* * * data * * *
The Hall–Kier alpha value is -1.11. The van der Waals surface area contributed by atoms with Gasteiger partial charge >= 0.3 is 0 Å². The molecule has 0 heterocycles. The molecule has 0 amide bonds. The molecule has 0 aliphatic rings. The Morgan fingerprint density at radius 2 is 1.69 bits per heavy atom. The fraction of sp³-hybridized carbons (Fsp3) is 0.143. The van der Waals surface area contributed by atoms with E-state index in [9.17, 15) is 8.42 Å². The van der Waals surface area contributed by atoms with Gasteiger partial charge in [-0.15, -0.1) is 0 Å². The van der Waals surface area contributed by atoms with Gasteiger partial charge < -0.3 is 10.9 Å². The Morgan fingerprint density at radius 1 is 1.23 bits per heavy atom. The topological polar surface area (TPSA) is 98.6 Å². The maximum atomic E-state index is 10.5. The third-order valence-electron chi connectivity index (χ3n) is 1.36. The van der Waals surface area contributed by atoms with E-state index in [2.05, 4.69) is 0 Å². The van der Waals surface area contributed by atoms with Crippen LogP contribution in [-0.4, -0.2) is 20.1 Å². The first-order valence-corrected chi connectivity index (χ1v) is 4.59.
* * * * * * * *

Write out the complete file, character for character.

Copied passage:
The Hall–Kier alpha value is -1.11. The van der Waals surface area contributed by atoms with Gasteiger partial charge >= 0.3 is 0 Å². The molecule has 0 heterocycles. The molecule has 0 amide bonds. The molecule has 0 aliphatic rings. The Morgan fingerprint density at radius 2 is 1.69 bits per heavy atom. The fraction of sp³-hybridized carbons (Fsp3) is 0.143. The van der Waals surface area contributed by atoms with E-state index in [9.17, 15) is 8.42 Å². The van der Waals surface area contributed by atoms with Gasteiger partial charge in [-0.15, -0.1) is 0 Å². The van der Waals surface area contributed by atoms with Gasteiger partial charge < -0.3 is 10.9 Å². The Morgan fingerprint density at radius 1 is 1.23 bits per heavy atom. The topological polar surface area (TPSA) is 98.6 Å². The maximum atomic E-state index is 10.5. The third-order valence-electron chi connectivity index (χ3n) is 1.36. The van der Waals surface area contributed by atoms with E-state index in [2.05, 4.69) is 0 Å². The van der Waals surface area contributed by atoms with Crippen LogP contribution in [-0.4, -0.2) is 20.1 Å². The first-order valence-corrected chi connectivity index (χ1v) is 4.59.